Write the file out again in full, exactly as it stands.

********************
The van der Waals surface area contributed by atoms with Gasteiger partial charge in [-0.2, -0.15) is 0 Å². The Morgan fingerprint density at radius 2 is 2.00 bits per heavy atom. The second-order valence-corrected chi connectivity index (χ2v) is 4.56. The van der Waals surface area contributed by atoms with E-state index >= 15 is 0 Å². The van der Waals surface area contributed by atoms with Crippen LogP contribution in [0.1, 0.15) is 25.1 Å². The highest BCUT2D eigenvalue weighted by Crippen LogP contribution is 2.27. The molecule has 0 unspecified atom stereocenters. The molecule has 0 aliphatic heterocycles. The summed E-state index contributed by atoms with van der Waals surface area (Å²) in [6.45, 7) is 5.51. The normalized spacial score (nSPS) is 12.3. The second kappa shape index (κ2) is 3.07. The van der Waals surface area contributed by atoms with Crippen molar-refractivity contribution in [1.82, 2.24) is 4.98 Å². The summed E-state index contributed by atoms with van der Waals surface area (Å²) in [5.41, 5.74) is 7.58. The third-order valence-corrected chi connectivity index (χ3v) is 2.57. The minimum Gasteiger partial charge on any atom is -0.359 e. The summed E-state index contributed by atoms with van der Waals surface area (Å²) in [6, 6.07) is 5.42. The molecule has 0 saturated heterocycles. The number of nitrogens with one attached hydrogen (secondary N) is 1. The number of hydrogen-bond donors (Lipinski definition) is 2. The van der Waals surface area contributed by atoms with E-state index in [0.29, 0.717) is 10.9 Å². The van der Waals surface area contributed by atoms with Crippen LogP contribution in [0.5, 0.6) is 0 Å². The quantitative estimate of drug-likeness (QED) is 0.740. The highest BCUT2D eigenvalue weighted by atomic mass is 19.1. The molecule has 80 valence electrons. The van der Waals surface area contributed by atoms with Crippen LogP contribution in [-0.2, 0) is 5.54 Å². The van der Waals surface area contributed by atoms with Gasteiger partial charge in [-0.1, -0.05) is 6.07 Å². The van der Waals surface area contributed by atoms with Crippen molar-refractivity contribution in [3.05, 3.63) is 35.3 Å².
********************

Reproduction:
The van der Waals surface area contributed by atoms with Gasteiger partial charge in [-0.2, -0.15) is 0 Å². The Morgan fingerprint density at radius 2 is 2.00 bits per heavy atom. The second-order valence-corrected chi connectivity index (χ2v) is 4.56. The van der Waals surface area contributed by atoms with E-state index >= 15 is 0 Å². The van der Waals surface area contributed by atoms with Crippen LogP contribution in [0.1, 0.15) is 25.1 Å². The highest BCUT2D eigenvalue weighted by Crippen LogP contribution is 2.27. The molecule has 0 unspecified atom stereocenters. The molecule has 0 aliphatic heterocycles. The summed E-state index contributed by atoms with van der Waals surface area (Å²) in [6.45, 7) is 5.51. The normalized spacial score (nSPS) is 12.3. The second kappa shape index (κ2) is 3.07. The van der Waals surface area contributed by atoms with Crippen molar-refractivity contribution in [1.82, 2.24) is 4.98 Å². The summed E-state index contributed by atoms with van der Waals surface area (Å²) in [5.41, 5.74) is 7.58. The third-order valence-corrected chi connectivity index (χ3v) is 2.57. The minimum Gasteiger partial charge on any atom is -0.359 e. The summed E-state index contributed by atoms with van der Waals surface area (Å²) in [6, 6.07) is 5.42. The molecule has 0 saturated heterocycles. The number of nitrogens with one attached hydrogen (secondary N) is 1. The number of hydrogen-bond donors (Lipinski definition) is 2. The van der Waals surface area contributed by atoms with E-state index in [0.29, 0.717) is 10.9 Å². The van der Waals surface area contributed by atoms with Crippen LogP contribution in [0.5, 0.6) is 0 Å². The quantitative estimate of drug-likeness (QED) is 0.740. The highest BCUT2D eigenvalue weighted by atomic mass is 19.1. The molecule has 80 valence electrons. The van der Waals surface area contributed by atoms with Crippen LogP contribution in [-0.2, 0) is 5.54 Å². The van der Waals surface area contributed by atoms with Gasteiger partial charge in [-0.1, -0.05) is 6.07 Å². The van der Waals surface area contributed by atoms with Crippen molar-refractivity contribution in [3.05, 3.63) is 35.3 Å².